History of health care

The briefing will take place on Friday, June 28 at 10:00 a.m. in the Gold Room, Rayburn HOB Room 2168.

Why is the American health care system so costly, complex, and challenging for those who seek to legislate improvements in access to and quality of care? The answers are rooted in the historical forces that gave rise to the current system. Two leading authorities on the history of American health care will explain how we got where we are today.

Please RSVP here via this link.

Meet the Presenters

Beatrix Hoffman is Professor of History at Northern Illinois University, where she is the 2017-19 Hainds Fellow in Undergraduate Teaching in the Humanities. She is the author of two books on the U.S. health care system, The Wages of Sickness: The Politics of Health Insurance in Progressive America (2001), and Health Care for Some: Rights and Rationing in the United States since 1930 (2012), and a book co-edited with Rachel Grob, Mark Schlesinger, and Nancy Tomes, Patients as Policy Actors (2011). Hoffman’s current project is a history of access to health care for immigrants and migrants in the US.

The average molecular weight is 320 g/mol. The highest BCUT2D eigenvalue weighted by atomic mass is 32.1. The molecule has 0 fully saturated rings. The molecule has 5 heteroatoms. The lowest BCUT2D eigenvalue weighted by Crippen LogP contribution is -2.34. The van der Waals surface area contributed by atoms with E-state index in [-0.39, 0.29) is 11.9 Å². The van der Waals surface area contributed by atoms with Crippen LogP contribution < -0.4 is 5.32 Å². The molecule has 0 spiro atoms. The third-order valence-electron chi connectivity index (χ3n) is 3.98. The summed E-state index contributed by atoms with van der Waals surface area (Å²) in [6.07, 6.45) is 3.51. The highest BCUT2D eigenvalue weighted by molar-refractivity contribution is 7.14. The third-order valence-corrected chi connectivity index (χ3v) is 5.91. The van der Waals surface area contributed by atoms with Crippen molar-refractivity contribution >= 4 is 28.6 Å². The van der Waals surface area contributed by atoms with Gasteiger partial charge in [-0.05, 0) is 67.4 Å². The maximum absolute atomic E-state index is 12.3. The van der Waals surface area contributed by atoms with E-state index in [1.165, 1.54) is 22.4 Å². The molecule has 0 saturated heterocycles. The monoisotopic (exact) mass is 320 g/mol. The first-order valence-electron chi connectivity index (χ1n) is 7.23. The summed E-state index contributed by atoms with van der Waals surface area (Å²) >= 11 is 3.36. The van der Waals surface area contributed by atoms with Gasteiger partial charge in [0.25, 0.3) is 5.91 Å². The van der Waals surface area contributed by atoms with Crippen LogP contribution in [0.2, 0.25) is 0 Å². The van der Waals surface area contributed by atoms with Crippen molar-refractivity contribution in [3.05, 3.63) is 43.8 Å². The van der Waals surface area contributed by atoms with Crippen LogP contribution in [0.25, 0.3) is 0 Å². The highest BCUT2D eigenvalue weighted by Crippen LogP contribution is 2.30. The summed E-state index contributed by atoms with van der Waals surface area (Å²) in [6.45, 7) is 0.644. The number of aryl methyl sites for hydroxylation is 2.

Nancy Tomes is SUNY Distinguished Professor at Stony Brook University. Tomes has authored four books: A Generous Confidence: Thomas Story Kirkbride and the Art of Asylum Keeping (1984; reissued 1994); Madness in America: Cultural and Medical Perceptions of Mental Illness Before 1914, with Lynn Gamwell (1995); The Gospel of Germs: Men, Women and the Microbe in American Life (1998), and Remaking the American Patient: How Madison Avenue and Modern Medicine Turned Patients into Consumers (2016), which won the Bancroft Prize. She has co-edited two collections, Medicine’s Moving Pictures, with Leslie Reagan and Paula Treichler (2007) and Patients as Policy Actors with Beatrix Hoffman, Rachel Grob, and Mark Schlesinger (2011).

Meet the Moderator

Alan Kraut is University Professor of History at American University and a non-resident fellow of the Migration Policy Institute. Specializing in immigration and ethnic history and the history of medicine in the United States, he is the author or editor of nine books and many scholarly articles, including The Huddled Masses, the Immigrant in American Society, 1880-1921 (1982; 2nd ed. 2001); Silent Travelers: Germs, Genes, and the “Immigrant Menace.” (1994); Goldberger’s War: The Life and Work of a Public Health Crusader (2003); and with his wife, Deborah, Covenant of Care: Newark Beth Israel and the Jewish Hospital in America (2007). He is an elected fellow of the Society of American Historians, a past President of the Organization of American Historians, and current President of the National Coalition for History.